Irish eyes on Queensland cult
An Irish cult specialist and academic has come from Dublin to investigate the teachings and beliefs of Helidon self-proclaimed visionary Debra Geileskey and the effect she has on her followers.
Mike Garde is an adviser to the Archbishop of Dublin on cults and sects springing up within churches and the community and provides exit counselling for people who leave controlling religious organisations.
Mr Garde was alerted in 1997 that the Magnificat Meal Movement was recruiting followers in the Catholic Church in Ireland.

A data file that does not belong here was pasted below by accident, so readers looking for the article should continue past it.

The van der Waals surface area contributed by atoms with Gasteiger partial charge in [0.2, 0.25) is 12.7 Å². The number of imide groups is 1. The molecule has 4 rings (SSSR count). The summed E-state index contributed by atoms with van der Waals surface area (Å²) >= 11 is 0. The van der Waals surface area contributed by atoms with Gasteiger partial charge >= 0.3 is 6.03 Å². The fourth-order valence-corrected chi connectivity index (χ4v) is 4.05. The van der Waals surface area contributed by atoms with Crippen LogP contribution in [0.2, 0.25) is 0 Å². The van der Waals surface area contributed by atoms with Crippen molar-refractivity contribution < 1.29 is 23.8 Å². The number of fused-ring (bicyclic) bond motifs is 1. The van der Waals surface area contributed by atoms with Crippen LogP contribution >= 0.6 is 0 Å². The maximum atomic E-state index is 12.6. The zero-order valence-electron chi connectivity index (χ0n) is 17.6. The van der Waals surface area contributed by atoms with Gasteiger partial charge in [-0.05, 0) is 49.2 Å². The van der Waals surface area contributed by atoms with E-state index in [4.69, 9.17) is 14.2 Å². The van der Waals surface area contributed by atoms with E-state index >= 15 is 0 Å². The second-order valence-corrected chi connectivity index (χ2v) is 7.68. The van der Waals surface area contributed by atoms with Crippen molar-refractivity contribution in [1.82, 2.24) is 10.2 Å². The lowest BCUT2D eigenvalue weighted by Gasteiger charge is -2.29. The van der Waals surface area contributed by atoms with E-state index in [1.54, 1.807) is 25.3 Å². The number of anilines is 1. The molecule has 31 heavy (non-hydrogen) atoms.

Relatives of members had contacted him for help to try to rescue people who had been drawn into the group and then were cut off from the church and their families.
"Exit counselling is important because if people process their experiences they are more likely to recover in a shorter time. If they pretend it never happened they can feel guilty for leaving and they can be left with terrible trauma," he said.
Mrs Geileskey infiltrated the Catholic Church in Toowoomba in the early 1990s and quickly expanded her recruitment around Australia and overseas, predominantly in Ireland, the US and the Philippines.
Magnificat Meal Movement (The Ross Institute for the Study of Destructive Cults)
Diocese of Toowoomba | Magnificat Meal Movement
6 Jun 2003